a question of ethics for the Genii forum

Discuss your favorite close-up tricks and methods.

Postby walkinoats » 04/09/02 05:23 AM

Jay Sankey has a presentation where he states at the beginning of the trick to burn in the spectators memory the replacing of a chosen card. He attempts to find the card but fails. He then asks the spectator to hold the indifferent card and then he says he will go back in time to when the card was first selected. When the spectator now looks at the card, it has changed into the selection. I love this presentation but I don't include into my own presentation because it belongs to Jay. Thus forcing me to create a different presentation. Would it be unethical if I combined Jay's back in time presentation to my own presentation.

Thanks,
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Postby Jim Maloney_dup1 » 04/09/02 06:47 AM

My personal belief is that if the presentation has been published - whether in a book or on video - you are free to use it. You have bought the book/video, so you are entitled to use what's in/on it.

HOWEVER - I would always recommend that you come up with you own, original scripts. They will fit your personality much better than something that was written for someone else. If you are going to use someone else's presentation at the very least, adapt it to your own personality. This sounds like what you want to do. You're creating your own presentation based on Jay Sankey's idea. I don't see anything wrong with that.

-Jim
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Postby Guest » 04/09/02 08:34 AM

Jay Sankey's presentation is unique to him, but the theme of time travel applied to close up magic can be found in effects by Steve Freeman and Darwin Ortiz for starters. I think it's OK to use the theme as long as you modify the presentation to fit your performing style.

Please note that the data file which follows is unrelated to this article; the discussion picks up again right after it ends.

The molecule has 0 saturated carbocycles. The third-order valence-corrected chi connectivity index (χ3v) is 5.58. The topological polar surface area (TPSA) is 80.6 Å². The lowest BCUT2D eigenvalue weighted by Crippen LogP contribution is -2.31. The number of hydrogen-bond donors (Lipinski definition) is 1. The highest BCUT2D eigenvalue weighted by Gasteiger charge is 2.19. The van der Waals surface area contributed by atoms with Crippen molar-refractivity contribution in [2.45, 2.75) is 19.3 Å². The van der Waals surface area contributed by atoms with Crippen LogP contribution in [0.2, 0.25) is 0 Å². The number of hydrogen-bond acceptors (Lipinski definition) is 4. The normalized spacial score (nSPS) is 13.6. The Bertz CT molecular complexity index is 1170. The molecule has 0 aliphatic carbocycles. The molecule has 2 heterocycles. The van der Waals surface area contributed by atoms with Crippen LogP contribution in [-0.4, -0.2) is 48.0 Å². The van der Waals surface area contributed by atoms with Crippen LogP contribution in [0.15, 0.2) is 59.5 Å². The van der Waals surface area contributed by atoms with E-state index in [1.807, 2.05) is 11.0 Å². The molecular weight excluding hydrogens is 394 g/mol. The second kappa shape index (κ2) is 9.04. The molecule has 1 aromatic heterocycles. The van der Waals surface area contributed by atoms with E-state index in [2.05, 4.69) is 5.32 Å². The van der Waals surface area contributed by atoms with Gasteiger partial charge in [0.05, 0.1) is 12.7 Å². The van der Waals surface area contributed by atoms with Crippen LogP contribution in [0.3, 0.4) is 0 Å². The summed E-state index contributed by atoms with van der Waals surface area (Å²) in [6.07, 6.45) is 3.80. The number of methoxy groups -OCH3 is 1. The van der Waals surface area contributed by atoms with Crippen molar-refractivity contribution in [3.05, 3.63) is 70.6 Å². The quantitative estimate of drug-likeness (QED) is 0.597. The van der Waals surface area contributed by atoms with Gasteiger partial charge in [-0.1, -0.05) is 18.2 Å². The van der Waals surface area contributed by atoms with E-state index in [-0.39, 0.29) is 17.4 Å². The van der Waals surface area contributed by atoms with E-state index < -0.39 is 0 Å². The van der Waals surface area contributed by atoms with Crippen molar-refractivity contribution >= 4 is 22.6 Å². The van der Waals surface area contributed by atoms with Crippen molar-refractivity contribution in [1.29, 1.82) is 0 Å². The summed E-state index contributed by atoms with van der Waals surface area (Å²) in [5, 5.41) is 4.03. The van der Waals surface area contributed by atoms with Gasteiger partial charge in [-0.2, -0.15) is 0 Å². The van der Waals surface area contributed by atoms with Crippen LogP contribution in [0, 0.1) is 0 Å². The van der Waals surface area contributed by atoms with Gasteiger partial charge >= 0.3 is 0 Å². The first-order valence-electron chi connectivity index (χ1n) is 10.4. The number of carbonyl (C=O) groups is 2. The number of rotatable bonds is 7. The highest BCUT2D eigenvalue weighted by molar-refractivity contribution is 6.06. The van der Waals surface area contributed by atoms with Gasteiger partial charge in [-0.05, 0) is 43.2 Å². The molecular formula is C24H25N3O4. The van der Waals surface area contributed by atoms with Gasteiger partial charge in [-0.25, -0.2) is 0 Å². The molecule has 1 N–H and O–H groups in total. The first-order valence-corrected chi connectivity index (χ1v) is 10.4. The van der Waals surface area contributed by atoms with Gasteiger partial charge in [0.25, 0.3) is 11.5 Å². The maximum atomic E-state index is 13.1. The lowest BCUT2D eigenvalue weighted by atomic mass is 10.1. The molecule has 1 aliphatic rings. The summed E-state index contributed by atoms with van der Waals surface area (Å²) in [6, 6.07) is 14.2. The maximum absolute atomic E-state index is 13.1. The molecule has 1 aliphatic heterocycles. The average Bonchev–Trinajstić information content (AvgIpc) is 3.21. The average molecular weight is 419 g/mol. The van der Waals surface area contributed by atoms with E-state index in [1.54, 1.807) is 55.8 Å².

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Postby Pete McCabe » 04/09/02 12:12 PM

Jay's presentation is unique to him but it is very similar to a Roy Walton plot ("Time Travelers" from Cardboard Charades, 1971), which, I think, predates Jay's effect. Paul Cummins has a version of Roy's plot in his FASDIU lecture notes called "The trick that never happened." Jennings did one called "Morlocks Revenge" and Ortiz has "Time and Again" in Cardshark.

I hope this doesn't come across as a criticism of Jay, who is a genius and extremely generous to boot. The point is that the basic idea of traveling backwards in time during a card trick is not new, and you can use it freely.

Of course, you'll probably want to use your own variation of that basic theme, which will then be sufficiently different from Jay's (and everybody elses) to preclude ethical worries, especially if you're just using it for yourself. If you want to publish it, you should probably research the above examples to make sure you haven't recreated any of them.
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Postby Richard Kaufman » 04/09/02 01:32 PM

walkinaots, feel free to use any form of this type of presentation you want. It's been published numerous times: Steve Freeman was, I think, one of the first--and in an issue of Genii from the 1960s, no less.
Jay is simply following in the footsteps of those before him in adapting the plot to his own handling.
I happen to have a STAND-UP handling of "Morlock's Revenge" from Larry Jennings for the third book in the trilogy.
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Postby Jon Racherbaumer » 04/09/02 02:29 PM

Yes, Steve Freeman DID publish an effect apparently about Time Travel; however, Ed Marlo published a three-part routine in IBIDEM titled "The Time Machine." I think it is in issue #8 (I don't have the pubs near me.)

Speaking of time travel, RK FORCED me to go to The Star Trek Experience...which can cause heart attacks, back injuries, and a host of other mishaps (which RK would not permit me to read on the warning sign); however, it proved to be quite a "trip" and, alas, the old deck in my pocket returned to New Deck order when I left the "experience."

Go figure.

Vegas, BTW, is a lot like Ames, Iowa...
if you are on heavy-duty acid...and haven't slept in a week.

Onward...
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Postby pduffie » 04/09/02 03:07 PM